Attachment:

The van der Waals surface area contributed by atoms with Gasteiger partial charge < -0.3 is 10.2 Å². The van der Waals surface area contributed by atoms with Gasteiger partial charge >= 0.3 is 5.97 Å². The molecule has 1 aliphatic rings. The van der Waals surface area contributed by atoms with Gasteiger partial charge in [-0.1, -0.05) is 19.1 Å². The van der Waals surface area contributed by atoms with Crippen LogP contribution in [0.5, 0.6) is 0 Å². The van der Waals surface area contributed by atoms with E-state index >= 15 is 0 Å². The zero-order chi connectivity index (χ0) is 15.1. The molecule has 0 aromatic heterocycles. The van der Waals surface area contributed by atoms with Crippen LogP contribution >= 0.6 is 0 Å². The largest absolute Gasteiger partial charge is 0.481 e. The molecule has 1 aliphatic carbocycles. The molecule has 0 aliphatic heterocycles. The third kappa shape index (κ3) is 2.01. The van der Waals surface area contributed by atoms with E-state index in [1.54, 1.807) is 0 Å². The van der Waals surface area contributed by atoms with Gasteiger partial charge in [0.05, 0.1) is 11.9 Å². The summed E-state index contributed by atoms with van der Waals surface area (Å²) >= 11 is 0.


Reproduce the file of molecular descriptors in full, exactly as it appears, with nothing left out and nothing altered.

The van der Waals surface area contributed by atoms with Gasteiger partial charge < -0.3 is 10.2 Å². The van der Waals surface area contributed by atoms with Gasteiger partial charge >= 0.3 is 5.97 Å². The molecule has 1 aliphatic rings. The van der Waals surface area contributed by atoms with Gasteiger partial charge in [-0.1, -0.05) is 19.1 Å². The van der Waals surface area contributed by atoms with Crippen LogP contribution in [0.5, 0.6) is 0 Å². The van der Waals surface area contributed by atoms with E-state index >= 15 is 0 Å². The zero-order chi connectivity index (χ0) is 15.1. The molecule has 0 aromatic heterocycles. The van der Waals surface area contributed by atoms with Crippen LogP contribution >= 0.6 is 0 Å². The largest absolute Gasteiger partial charge is 0.481 e. The molecule has 1 aliphatic carbocycles. The molecule has 0 aliphatic heterocycles. The third kappa shape index (κ3) is 2.01. The van der Waals surface area contributed by atoms with E-state index in [1.54, 1.807) is 0 Å². The van der Waals surface area contributed by atoms with Gasteiger partial charge in [0.05, 0.1) is 11.9 Å². The summed E-state index contributed by atoms with van der Waals surface area (Å²) >= 11 is 0.